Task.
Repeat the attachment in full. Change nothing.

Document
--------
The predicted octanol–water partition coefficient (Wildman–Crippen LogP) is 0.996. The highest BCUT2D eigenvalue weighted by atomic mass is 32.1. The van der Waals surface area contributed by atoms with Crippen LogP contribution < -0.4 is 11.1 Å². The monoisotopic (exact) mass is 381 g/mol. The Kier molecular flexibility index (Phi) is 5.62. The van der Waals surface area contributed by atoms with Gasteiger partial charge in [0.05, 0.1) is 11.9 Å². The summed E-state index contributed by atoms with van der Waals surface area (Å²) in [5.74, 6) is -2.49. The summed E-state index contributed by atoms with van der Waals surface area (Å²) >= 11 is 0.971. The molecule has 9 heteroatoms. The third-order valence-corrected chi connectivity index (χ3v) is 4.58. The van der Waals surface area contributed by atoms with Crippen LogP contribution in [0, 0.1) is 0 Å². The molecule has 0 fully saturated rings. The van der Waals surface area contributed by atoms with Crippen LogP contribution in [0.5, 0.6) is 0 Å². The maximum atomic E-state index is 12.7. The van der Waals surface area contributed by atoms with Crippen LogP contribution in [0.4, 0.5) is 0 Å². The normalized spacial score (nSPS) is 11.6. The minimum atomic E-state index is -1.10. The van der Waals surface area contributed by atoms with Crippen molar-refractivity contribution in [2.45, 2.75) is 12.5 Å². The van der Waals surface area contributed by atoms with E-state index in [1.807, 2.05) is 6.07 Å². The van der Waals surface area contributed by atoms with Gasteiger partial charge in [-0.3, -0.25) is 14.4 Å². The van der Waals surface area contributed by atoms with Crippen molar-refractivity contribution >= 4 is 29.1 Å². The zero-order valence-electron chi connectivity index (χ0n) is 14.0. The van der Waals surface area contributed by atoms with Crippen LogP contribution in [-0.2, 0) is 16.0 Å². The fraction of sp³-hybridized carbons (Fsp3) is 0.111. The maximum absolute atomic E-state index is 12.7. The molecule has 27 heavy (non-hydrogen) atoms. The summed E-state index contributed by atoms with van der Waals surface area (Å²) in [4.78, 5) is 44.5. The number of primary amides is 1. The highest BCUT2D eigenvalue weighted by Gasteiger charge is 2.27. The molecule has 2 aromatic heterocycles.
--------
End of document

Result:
The predicted octanol–water partition coefficient (Wildman–Crippen LogP) is 0.996. The highest BCUT2D eigenvalue weighted by atomic mass is 32.1. The van der Waals surface area contributed by atoms with Crippen LogP contribution < -0.4 is 11.1 Å². The monoisotopic (exact) mass is 381 g/mol. The Kier molecular flexibility index (Phi) is 5.62. The van der Waals surface area contributed by atoms with Gasteiger partial charge in [0.05, 0.1) is 11.9 Å². The summed E-state index contributed by atoms with van der Waals surface area (Å²) in [5.74, 6) is -2.49. The summed E-state index contributed by atoms with van der Waals surface area (Å²) >= 11 is 0.971. The molecule has 9 heteroatoms. The third-order valence-corrected chi connectivity index (χ3v) is 4.58. The van der Waals surface area contributed by atoms with Crippen LogP contribution in [0, 0.1) is 0 Å². The molecule has 0 fully saturated rings. The van der Waals surface area contributed by atoms with Crippen LogP contribution in [0.5, 0.6) is 0 Å². The maximum atomic E-state index is 12.7. The van der Waals surface area contributed by atoms with Crippen LogP contribution in [0.4, 0.5) is 0 Å². The normalized spacial score (nSPS) is 11.6. The minimum atomic E-state index is -1.10. The van der Waals surface area contributed by atoms with Crippen molar-refractivity contribution in [2.45, 2.75) is 12.5 Å². The van der Waals surface area contributed by atoms with E-state index in [1.807, 2.05) is 6.07 Å². The van der Waals surface area contributed by atoms with Gasteiger partial charge in [-0.3, -0.25) is 14.4 Å². The van der Waals surface area contributed by atoms with Crippen molar-refractivity contribution >= 4 is 29.1 Å². The zero-order valence-electron chi connectivity index (χ0n) is 14.0. The van der Waals surface area contributed by atoms with Crippen LogP contribution in [-0.2, 0) is 16.0 Å². The fraction of sp³-hybridized carbons (Fsp3) is 0.111. The maximum absolute atomic E-state index is 12.7. The molecule has 27 heavy (non-hydrogen) atoms. The summed E-state index contributed by atoms with van der Waals surface area (Å²) in [4.78, 5) is 44.5. The number of primary amides is 1. The highest BCUT2D eigenvalue weighted by Gasteiger charge is 2.27. The molecule has 2 aromatic heterocycles.